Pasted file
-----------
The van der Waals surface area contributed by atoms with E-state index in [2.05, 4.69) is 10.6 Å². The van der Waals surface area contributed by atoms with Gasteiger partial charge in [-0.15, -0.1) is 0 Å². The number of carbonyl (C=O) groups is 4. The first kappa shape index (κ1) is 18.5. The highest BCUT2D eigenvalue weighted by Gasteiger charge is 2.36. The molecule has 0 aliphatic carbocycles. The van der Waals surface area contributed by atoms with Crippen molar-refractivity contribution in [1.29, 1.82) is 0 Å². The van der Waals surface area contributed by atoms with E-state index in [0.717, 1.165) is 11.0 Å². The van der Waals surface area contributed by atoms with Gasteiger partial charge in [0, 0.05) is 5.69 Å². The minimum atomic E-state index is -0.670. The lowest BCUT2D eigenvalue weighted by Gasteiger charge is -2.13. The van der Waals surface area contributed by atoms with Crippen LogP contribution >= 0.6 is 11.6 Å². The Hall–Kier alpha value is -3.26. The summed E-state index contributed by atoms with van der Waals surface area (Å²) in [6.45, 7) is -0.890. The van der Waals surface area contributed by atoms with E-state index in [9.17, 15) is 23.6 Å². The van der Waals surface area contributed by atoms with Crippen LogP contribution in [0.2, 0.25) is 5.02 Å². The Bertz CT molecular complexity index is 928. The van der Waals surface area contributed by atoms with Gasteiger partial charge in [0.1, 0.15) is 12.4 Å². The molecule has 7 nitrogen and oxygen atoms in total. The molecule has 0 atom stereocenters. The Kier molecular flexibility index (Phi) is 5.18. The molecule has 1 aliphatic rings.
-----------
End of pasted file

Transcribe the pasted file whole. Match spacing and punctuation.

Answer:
The van der Waals surface area contributed by atoms with E-state index in [2.05, 4.69) is 10.6 Å². The van der Waals surface area contributed by atoms with Gasteiger partial charge in [-0.15, -0.1) is 0 Å². The number of carbonyl (C=O) groups is 4. The first kappa shape index (κ1) is 18.5. The highest BCUT2D eigenvalue weighted by Gasteiger charge is 2.36. The molecule has 0 aliphatic carbocycles. The van der Waals surface area contributed by atoms with Crippen molar-refractivity contribution in [1.29, 1.82) is 0 Å². The van der Waals surface area contributed by atoms with E-state index in [0.717, 1.165) is 11.0 Å². The van der Waals surface area contributed by atoms with Gasteiger partial charge in [0, 0.05) is 5.69 Å². The minimum atomic E-state index is -0.670. The lowest BCUT2D eigenvalue weighted by Gasteiger charge is -2.13. The van der Waals surface area contributed by atoms with Crippen LogP contribution >= 0.6 is 11.6 Å². The Hall–Kier alpha value is -3.26. The summed E-state index contributed by atoms with van der Waals surface area (Å²) in [6.45, 7) is -0.890. The van der Waals surface area contributed by atoms with E-state index in [9.17, 15) is 23.6 Å². The van der Waals surface area contributed by atoms with Crippen LogP contribution in [0.2, 0.25) is 5.02 Å². The Bertz CT molecular complexity index is 928. The van der Waals surface area contributed by atoms with Gasteiger partial charge in [0.1, 0.15) is 12.4 Å². The molecule has 7 nitrogen and oxygen atoms in total. The molecule has 0 atom stereocenters. The Kier molecular flexibility index (Phi) is 5.18. The molecule has 1 aliphatic rings.